The member exhibition was interesting in that it had great variety. Abstract, realism, photos, paintings, drawings, quilting, and sculpture...they were all represented. Some of my favorite pieces were by Thomas WhelanErica Mason, and Judith Cooper. To be fair, there were a lot of talented artists represented by their work.

I look forward to meeting other members of the Concord Art Association and being inspired by them and their work.

Rules to Live By (borrowed edition)

 Lily of the Valley photo by Daawn on Flickr
I read these very true rules on Rosemary's wonderful blog, Content in a Cottage. I encourage you to go check her posts out if you're at all interested in beautiful architecture, simple pleasures (books, chai, and doggies), and gracious living in general. She's also got a pretty good sense of humor!

12 Rules to Live By
Robert Louis Stevenson (1850-1894)  

-Make up your mind to be happy. Learn to find pleasure in simple things.
-Make the best of circumstances. No one has everything and everyone has something of sorrow.
-Don't take yourself too seriously. 
-Don't let criticism worry you. You can't please everybody. 
-Don't let your neighbors set your standards; be yourself.
-Do things you enjoy doing but stay out of debt.
-Don't borrow trouble. Imaginary things are harder to bear than actual ones. 
-Since hate poisons the soul, do not cherish enmities and grudges. Avoid people who make you unhappy. 
-Have many interests. If you can't travel, read about places. 
-Don't hold post-mortems or spend time brooding over sorrows and mistakes. 
-Do what you can for those less fortunate than yourself. 
-Keep busy at something. A very busy person never has time to be unhappy.

Friday, February 26, 2010

Influences -Wayne Thiebaud

Around The Cake, oil on canvas, 22x28 inches (click picture to see the sculptural icing)

I was introduced to the work of Wayne Thiebaud when I was in college. I immediately liked his simple shapes that were enhanced with such beautiful real texture, pattern, and saturated colors. I think it also helped that a lot of his works are paintings of desserts!
Cakes, oil on canvas, 60"x72"

Wayne's landscapes are gorgeous too, for all of the same reasons I liked the desserts paintings. While the dessert paintings conform to common perspective, the landscape paintings tend to show off Thiebaud's talent for turning the world into Gumby-like surfaces that bend and dive.

San Francisco West Side Ridge

Thursday, February 25, 2010

TED talk with Temple Grandin

photo by Tanakwho on Flickr   

When I was falling asleep a couple of nights ago, I paid attention to the images that popped into my head. This is not a new thing, the images. I remember first talking about it to friends years ago (their reaction led me to believe that I am somewhat different, maybe crazy).  The images come rapidfire, and are complete in their detail (to the point where I could easily draw them if I had a sketchbook and colored pencils). Bam!Bam!Bam!Bam!Bam!Bam!....  Purple watercolor gorillas, red barns in autumn, koi fish, green apples sitting on a sunny marble counter top. A lot of the images are very random, but sometimes I'll get a string of images that are somewhat related. Green orchids, yellow roses on a brick wall, tea roses, a cup of chamomile tea, lemon slices, oranges, limes on a wooden board.

    So, as I was saying, I paid attention a few nights ago. I snatched an image, studied it like I had snatched a dandelion puff from a breeze and was interested in how it floats. The aforementioned watercolor illustration of a lavender gorilla standing upright next to a simple light orange coconut tree popped in my head. I know it was watercolor because of the washes and the texture of the paper the image was on. At this point you're probably thinking the same thing I was thinking.. what was that all doing in my head? Where did it come from? Had I seen this before? Was it something that I had unconsciously squirreled away? Since my accident, I am all sorts of interested in how the mind works and why it does the things it does. I don't think I would have put the images up for examination if I didn't have an injury.  I think I would have just shrugged it off the way I did years ago.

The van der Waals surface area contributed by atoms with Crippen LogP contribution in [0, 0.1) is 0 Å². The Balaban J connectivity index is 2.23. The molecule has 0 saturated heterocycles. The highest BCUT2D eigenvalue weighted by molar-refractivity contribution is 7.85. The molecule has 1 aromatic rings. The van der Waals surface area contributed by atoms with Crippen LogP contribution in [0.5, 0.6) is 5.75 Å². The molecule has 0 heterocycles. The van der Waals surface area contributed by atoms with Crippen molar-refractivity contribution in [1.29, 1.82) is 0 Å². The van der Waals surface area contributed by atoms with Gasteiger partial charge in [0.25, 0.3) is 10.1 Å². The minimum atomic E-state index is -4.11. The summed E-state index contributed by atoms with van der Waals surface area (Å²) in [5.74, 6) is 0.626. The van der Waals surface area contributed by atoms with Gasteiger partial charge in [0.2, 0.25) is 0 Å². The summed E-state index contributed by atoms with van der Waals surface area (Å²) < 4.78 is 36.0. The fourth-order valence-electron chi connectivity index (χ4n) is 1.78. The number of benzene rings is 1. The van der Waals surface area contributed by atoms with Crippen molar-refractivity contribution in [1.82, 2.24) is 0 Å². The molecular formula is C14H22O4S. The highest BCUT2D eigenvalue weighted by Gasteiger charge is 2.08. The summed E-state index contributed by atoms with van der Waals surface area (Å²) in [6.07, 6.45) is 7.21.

Imagine my excitement today when I came across this TED talk by Temple Grandin. A description of the video from the TED site:

Temple Grandin, diagnosed with autism as a child, talks about how her mind works -- sharing her ability to "think in pictures," which helps her solve problems that neurotypical brains might miss. She makes the case that the world needs people on the autism spectrum: visual thinkers, pattern thinkers, verbal thinkers, and all kinds of smart geeky kids.

 And then I find this on Temple Grandin's website:

My mind is associative and does not think in a linear manner. If you say the word 'butterfly', the first picture I see is butterflies in my childhood backyard. The next image is metal decorative butterflies that people decorate the outside of their houses with and the third image is some butterflies I painted on a piece of plywood when I was in graduate school. Then my mind gets off the subject and I see a butterfly cut of chicken that was served at a fancy restaurant approximately 3 days ago.

I'm not saying I'm autistic, or a genius, or special. I do, however, heavily relate to what she describes as a photo realistic visual thinker. I even relate to her comments about algebra ( a few months ago I reflected on the disaster that was algebra, and I thought... why didn't I just do geometry?). I loved earth science, biology, and astronomy; but failed at chemistry (I had problems visualizing and couldn't relate) and therefore wasn't allowed to progress to physics (which would have probably blown my mind anyway). I still love science. I think that if I didn't have art, I would be working in a biology related field.

Picasso's Dora Maar with Cat

Art... it's pretty obvious I love art. I do everything from painting to drawing to 3D modeling and animation (self taught).